In a letter dated November 11, 1976, from Blackmar's counsel to counsel for Liberty, a claim was asserted against Liberty. On November 30, Blackmar and his counsel met with Liberty's board of directors. Fees and expenses were discussed and at the board's request Blackmar's counsel estimated the cost of a trial and appeal to be between $150,000 to $200,000.
Subsequently, the president of Liberty, Mr. Friedrich, learned of the November 11 letter. Thereafter, on December 9, and December 17, Blackmar again met with Liberty officials. On January 12, 1977, Blackmar's counsel prepared a letter on behalf of Blackmar and enclosed a copy of a proposed amended complaint which named Liberty as a defendant. This letter was hand delivered to Liberty during the afternoon of January 12, 1977. The following day, January 13, 1977, the executive committee of Liberty's board adopted a resolution which recited that Blackmar was removed as trustee of both trusts and that Mr. Best and Mr. Knox, Liberty employees, were to be appointed as trustees of the Incentive and LIFE trusts respectively.1 Blackmar was informed that Best and Knox had been appointed trustees. Blackmar's counsel was informed to take no further action, perform no further services and incur no further expenses on behalf of the trusts or their beneficiaries until further notice from the new trustees.
The newly appointed trustees then made a motion in the present action pursuant to Fed.R.Civ.P. 25(c) for substitution of parties. Blackmar immediately filed a motion for instructions with the district court. Instead of ruling on these motions, the district court granted the motions to dismiss which has been previously filed by all defendants in the case. The court found that no valid claim for relief had been pled under the security laws and refused to exercise pendent jurisdiction on the state claim. Blackmar appealed to this court. Blackmar v. Lichtenstein, 578 F.2d 1273 (8th Cir. 1978). This court held that it was necessary for the district court to determine the real party in interest before ruling on the defendants' motion to dismiss. We reversed and remanded for further proceedings.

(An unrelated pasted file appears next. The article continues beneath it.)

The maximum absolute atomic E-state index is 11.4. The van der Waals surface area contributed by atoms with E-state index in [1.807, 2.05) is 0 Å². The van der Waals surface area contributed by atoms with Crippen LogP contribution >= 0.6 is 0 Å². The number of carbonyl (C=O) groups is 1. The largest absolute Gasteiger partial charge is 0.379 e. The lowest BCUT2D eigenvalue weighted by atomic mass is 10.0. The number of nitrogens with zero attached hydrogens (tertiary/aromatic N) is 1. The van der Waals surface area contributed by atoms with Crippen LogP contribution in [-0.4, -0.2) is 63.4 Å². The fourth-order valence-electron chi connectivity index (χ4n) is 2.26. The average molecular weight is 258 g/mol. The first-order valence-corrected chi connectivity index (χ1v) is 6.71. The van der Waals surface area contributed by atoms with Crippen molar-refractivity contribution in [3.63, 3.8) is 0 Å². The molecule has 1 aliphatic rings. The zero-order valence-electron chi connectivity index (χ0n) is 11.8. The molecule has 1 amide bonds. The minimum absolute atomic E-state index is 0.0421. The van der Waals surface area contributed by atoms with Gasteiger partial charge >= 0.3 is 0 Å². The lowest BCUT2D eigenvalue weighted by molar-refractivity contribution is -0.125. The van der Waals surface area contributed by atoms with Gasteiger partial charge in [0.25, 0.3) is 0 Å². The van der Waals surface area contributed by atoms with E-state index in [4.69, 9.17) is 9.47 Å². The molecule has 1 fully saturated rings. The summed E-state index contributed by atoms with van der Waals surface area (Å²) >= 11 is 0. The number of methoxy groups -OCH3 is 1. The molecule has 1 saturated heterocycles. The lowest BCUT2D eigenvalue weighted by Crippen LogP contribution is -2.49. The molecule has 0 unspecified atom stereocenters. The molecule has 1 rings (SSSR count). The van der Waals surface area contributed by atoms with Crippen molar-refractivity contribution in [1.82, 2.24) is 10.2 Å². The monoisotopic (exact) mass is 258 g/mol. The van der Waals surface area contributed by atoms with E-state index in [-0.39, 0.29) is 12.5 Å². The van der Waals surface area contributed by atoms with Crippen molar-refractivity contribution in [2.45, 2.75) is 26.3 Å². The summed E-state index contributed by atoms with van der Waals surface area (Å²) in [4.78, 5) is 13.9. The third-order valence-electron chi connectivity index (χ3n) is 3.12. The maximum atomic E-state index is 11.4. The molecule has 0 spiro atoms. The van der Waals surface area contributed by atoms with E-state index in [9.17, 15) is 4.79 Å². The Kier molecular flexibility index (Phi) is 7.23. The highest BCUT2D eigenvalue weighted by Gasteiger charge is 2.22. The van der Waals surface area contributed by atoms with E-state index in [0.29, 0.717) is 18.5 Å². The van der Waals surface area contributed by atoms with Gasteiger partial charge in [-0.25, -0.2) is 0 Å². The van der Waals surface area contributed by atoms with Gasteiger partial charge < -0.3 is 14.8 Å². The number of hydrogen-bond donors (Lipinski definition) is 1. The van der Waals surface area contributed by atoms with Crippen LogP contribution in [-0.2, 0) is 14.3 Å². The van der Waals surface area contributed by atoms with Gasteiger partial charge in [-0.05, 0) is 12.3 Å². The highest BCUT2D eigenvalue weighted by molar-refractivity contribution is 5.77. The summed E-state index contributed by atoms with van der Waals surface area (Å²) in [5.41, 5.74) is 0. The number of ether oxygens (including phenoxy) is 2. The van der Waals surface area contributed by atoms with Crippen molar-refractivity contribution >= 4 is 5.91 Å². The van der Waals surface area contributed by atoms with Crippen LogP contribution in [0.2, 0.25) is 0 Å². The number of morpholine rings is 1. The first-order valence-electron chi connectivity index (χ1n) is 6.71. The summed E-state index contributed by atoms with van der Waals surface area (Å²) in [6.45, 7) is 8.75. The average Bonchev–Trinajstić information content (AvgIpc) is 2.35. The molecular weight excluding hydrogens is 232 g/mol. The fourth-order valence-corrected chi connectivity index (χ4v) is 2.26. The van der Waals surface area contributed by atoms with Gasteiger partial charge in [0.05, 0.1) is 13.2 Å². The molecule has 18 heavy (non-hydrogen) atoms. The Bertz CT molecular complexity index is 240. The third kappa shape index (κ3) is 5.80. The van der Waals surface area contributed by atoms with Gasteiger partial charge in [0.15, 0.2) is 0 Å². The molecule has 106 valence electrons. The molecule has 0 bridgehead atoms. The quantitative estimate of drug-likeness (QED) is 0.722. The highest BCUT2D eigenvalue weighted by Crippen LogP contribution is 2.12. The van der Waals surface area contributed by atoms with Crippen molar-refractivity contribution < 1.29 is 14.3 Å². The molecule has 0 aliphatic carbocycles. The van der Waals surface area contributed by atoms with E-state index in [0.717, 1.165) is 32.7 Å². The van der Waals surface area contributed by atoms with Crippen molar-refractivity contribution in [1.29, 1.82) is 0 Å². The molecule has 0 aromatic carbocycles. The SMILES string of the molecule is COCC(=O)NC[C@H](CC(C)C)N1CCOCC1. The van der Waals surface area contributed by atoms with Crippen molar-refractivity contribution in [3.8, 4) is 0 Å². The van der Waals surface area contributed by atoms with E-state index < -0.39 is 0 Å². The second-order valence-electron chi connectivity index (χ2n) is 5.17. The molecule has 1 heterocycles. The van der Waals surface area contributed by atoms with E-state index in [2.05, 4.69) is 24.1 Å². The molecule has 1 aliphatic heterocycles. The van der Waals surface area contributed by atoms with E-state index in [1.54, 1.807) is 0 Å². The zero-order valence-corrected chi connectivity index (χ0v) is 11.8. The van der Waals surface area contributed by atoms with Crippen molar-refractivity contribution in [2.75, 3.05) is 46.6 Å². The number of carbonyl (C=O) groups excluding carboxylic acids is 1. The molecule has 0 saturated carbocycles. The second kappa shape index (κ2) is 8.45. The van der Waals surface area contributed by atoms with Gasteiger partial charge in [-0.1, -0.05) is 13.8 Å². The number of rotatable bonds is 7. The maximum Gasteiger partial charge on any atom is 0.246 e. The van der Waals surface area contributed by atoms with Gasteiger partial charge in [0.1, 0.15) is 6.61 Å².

On remand the district court granted the motion for substitution, holding that Blackmar was no longer a proper party plaintiff; the district court again declined to rule on Blackmar's motion for instructions.2 This appeal followed.
Blackmar contends that the district court erred in holding that Liberty could remove him as trustee and appoint Mr. Knox and Mr. Best as successor trustees. Blackmar specifically contends that Liberty has violated its fiduciary duty by removing Blackmar in order to preclude filing a suit against it. He further contends that the district court erred in failing to rule on his motion for instructions and his motion to join Liberty for purposes of the motion for substitution and application for instructions.
The primary issue is whether Blackmar has standing to challenge Liberty's appointment of the new trustees for the LIFE and the Incentive Plan trusts.
We reject Blackmar's claim and affirm the district court's ruling. The trust instrument provides for the appointment of trustees on an annual basis. Under the common law of trusts, the trust instrument controls the appointment of trustees, absent legislation dictating otherwise. Raffety v. Parker, 241 F.2d 594 (8th Cir. 1957); 2 A. Scott, Law of Trusts § 108.2 (3d ed. 1967); Cf. Blassie v. Kroger Co., 345 F.2d 58, 67 (8th Cir. 1965) ("a fiduciary, after his removal or resignation, does not have sufficient official interest to authorize him to seek appellate review of an adverse judgment . . . .").
The Restatement (Second) of Trusts § 108 (1959) provides:
If a trust is created and there is no trustee or if the trustee, or one of several trustees, ceases for any reason to be trustee, a new trustee can be appointed . . .
(b) by the person, if any, who by the terms of the trust is authorized to appoint a trustee.
Furthermore, Restatement (Second) of Trusts § 108, Comment f (1959) specifically states:
Terms of the trust. A power to appoint trustees conferred by the terms of the trust can be exercised only under the circumstances and in the manner provided by the terms of the trust. (Emphasis in original.)